Thursday, October 01, 2015

Rise of the Robots - Review

Rise of the Robots: Technology and the Threat of a Jobless Future
Martin Ford

Part 1 of 3

"I'm smart; you're dumb. I'm big; you're small. I'm right; you're wrong. And there's nothing you can do about it."

Thus spake Harry Wormwood in the movie "Matilda". This well could be the message that robots will have for us in the not too distant future. The dramatic improvements in the speed, the accuracy, and the areas in which computers have begun to comprehensively outperform humans leads one to believe that while a so-called singularity may well be some ways off, the more immediate effects of this automation are already being felt in permanent job losses. In a country like India, which has used digital technologies quite effectively in the last decade and a half to grow a $150 billion IT-BPM industry, the impact could be devastating - especially where an estimated 10 million people are employed.
In many spheres - chess for example - they could utter these lines to us humans today and there's nothing we can do about it - for the computer is right. The puniest of computers in the tiniest of smartphones possesses enough computing horsepower and smart-enough algorithms (written by us humans - oh yes, the irony!) to defeat the best of us humans in chess, every single time, without breaking a sweat. Computers have been able to add, subtract, divide, square, multiply faster and more accurately than us for decades now, and there's nothing we can do about that either.

From the time of the Luddites - who rose up against the machines of the Industrial Revolution in the early years of the nineteenth century - to the present-day "Judgment Day" Sarah Connor avatars, inspired as much by an acute awareness of the march of technology as by James Cameroon's "Terminator" movies, the refrain of the chorus has been more or less unchanging: the machines are coming for our jobs, our livelihoods, and will finally come for us (the Matrix was premised on a variant of one such dystopian future). Computing power of computers exploded in the second half of the twentieth century, obeying the inexorable pull of Moore's Law, and made feasible by advances in semiconductors, fabrication techniques, and electrical engineering. As did fears that similar software advances could somehow endow machines with intelligence - Artificial Intelligence. These fears however did not quite come to pass. For several decades, there were several false hopes and starts that were kindled and then extinguished. Till this decade. The congruence of seemingly infinite computing power - thanks to massive server farms running in the "cloud" (a mangled metaphor if ever there was one), cheap and lightning fast bandwidth available on tap, storage and memory that keeps getting impossibly cheaper every year, and sophisticated software algorithms - has however made it clear that "machine intelligence" is no longer an oxymoron. We are well and truly living in the middle of the machine age. The "singularity" may well be witnessed in our lifetimes, within a decade or two even.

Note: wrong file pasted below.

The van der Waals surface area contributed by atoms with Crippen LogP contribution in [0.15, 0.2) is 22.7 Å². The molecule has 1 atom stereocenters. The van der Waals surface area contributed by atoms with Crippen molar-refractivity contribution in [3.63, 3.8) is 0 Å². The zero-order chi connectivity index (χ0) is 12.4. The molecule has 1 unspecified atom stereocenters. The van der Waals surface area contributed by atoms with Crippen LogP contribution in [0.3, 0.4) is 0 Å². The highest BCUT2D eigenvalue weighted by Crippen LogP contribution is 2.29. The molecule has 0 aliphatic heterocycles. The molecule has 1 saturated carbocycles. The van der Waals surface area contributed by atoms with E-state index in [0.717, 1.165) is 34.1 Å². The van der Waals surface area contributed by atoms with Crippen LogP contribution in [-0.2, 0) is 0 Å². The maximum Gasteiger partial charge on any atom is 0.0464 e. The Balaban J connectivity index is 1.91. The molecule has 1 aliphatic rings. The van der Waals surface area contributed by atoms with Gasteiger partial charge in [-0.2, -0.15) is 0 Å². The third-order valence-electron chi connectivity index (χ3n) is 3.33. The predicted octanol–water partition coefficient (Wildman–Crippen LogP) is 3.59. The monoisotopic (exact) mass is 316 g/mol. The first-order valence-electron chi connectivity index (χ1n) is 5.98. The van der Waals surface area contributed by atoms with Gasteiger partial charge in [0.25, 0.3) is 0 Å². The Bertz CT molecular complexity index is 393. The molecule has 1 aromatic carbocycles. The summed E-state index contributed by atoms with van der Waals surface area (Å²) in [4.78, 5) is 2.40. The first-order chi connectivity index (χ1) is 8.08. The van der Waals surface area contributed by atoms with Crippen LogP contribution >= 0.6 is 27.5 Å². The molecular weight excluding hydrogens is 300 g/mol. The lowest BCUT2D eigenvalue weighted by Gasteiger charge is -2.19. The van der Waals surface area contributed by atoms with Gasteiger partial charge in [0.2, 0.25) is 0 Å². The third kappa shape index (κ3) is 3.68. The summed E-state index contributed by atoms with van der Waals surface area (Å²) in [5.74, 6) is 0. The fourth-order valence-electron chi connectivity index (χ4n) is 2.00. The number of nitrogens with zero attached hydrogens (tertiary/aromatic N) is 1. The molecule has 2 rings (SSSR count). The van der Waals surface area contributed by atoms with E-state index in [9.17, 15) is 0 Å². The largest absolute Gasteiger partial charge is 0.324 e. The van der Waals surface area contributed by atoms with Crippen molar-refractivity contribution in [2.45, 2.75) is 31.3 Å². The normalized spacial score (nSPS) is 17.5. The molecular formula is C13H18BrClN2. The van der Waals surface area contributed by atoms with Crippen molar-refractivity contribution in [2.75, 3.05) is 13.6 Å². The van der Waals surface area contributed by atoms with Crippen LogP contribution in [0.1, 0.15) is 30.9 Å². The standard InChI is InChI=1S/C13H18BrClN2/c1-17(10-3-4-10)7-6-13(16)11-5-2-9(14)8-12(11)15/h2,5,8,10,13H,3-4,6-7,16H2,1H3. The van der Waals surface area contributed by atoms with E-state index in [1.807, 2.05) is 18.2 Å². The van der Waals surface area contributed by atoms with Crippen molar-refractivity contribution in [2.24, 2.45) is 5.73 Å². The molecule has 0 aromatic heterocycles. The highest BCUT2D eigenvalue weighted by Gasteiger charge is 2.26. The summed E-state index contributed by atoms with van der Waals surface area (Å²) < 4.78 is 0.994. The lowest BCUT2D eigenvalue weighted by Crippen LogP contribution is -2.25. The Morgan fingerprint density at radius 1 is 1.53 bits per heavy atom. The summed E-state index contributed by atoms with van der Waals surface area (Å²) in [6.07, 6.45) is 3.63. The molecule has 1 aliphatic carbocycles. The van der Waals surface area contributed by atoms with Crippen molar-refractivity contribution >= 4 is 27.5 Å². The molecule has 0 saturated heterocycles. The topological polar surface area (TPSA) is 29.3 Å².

Martin Ford's book, "The Rise of the Robots: Technology and the Threat of a Jobless Future" lays out the case for a not-so-distant future where machines make possible the automation of almost every task imaginable, but at a great social and economic cost. The book is neatly organized, lucidly argued, and except for a lengthy and somewhat incongruous chapter on the medical system, the book stays on point. Ford makes it clear that neither is this technological progress reversible, nor wholly desirable. Its consequences therefore cannot be wished away - income inequality as an example, which economists for three decades have been explaining away as a temporary anomaly. The last section, which is more contemplative and prescriptive, as opposed to the earlier sections which are descriptive, discusses possible solutions, some of which will shock free market proponents. Whether there are more practical, workable answers is quite another thing though.

Part 2 of 3